Juan Croucier says that it is “inevitable” that RATT will eventually return to the studio to record new music.
RATT‘s last studio album, 2010’s “Infestation”, featured Robbie Crane on bass instead of Croucier, who rejoined the group in 2012. After putting the band on hold for a few years, Juan and two other members of RATT‘s classic lineup — singer Stephen Pearcy and Warren DeMartini — became embroiled in a highly publicized legal battle with drummer Bobby Blotzer over the rights to the RATT name, with the trio finally emerging victorious several months ago.
During a July 10 appearance on the “Trunk Nation” show on SiriusXM channel Volume (106), Croucier was asked if there are any plans for RATT to release a follow-up to “Infestation”. He responded: “Naturally, what we do is, obviously, like many other rock bands, we write songs, record and perform. And at this juncture, I’m sitting on a lot of songs, and I know that Warren and Stephen also have a a lot of things as well.
“We’re trying to get our legs under us right now and just kind of take the first step,” he continued. “I think it’s inevitable, at some point, that we’ll record. I’m not sure whether it’s gonna be single, or a couple of singles, or EP, LP — that’s yet to be determined. But right now, we’re kind of dealing with one thing at a time and keeping the focus of the band where it should be, which, at the moment, is playing live and letting people know that this isn’t a fluke and we’re here to stay.
“I can’t really get into what’s gonna happen in the future as far as releasing records or not, because I can’t speak for everybody, I can only speak for myself. But, naturally, we wanna stay creative, and it’s sort of a band’s lifeblood to keep releasing material. So that’s a really important factor. We just have to figure out what the right timing would be for that.”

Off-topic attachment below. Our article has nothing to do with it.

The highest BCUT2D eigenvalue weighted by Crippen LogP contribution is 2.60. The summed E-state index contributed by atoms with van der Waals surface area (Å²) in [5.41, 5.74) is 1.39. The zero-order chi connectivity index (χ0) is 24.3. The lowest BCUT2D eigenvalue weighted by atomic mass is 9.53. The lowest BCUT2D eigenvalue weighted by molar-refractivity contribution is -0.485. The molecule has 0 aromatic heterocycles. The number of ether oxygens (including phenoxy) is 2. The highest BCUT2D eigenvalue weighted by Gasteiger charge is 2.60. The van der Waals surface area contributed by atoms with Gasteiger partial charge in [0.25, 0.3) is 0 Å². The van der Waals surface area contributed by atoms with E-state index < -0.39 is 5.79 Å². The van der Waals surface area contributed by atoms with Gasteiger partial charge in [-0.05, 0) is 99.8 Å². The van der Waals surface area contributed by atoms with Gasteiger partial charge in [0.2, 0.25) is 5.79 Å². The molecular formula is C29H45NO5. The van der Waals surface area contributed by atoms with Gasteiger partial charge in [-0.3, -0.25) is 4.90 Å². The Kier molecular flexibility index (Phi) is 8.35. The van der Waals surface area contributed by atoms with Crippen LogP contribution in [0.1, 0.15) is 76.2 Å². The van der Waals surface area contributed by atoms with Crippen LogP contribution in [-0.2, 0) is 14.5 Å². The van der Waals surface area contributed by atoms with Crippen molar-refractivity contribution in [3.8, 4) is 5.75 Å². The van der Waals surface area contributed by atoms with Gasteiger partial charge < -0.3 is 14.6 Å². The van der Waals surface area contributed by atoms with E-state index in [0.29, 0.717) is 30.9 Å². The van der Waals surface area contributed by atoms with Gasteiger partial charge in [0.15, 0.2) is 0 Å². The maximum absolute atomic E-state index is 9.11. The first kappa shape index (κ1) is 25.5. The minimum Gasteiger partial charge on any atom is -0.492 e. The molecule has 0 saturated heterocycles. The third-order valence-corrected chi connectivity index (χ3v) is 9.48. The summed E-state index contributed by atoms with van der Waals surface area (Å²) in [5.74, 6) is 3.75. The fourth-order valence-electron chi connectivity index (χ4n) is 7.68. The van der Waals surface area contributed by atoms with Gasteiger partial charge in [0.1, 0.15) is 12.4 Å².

Croucier explained that he personally didn’t want to “make a record just for [the sake of] making a record. I wanna make a record because we have something to say and we all agree that it’s an appropriate thing for us to say, and we all wanna do it as a team collectively,” he added. “That’s really at the heart of the matter. And the good news is there’s certainly no shortage of songs for RATT. I mean, I’ve been sitting on so many songs, it’s almost scary for me. So that’s a good thing — we’ve got a lot of material. So now it’s just a question of what’s gonna fit, what’s gonna be appropriate to do, what’s the right move to make. And it’s not like you wanna be calculated, but you just wanna take the right steps at the right time to facilitate maximum impact, if you will. Too many records come out, they’re promoted before the record’s even out, and the day it comes out, it’s like, ‘Poof!’ What happened to that?'”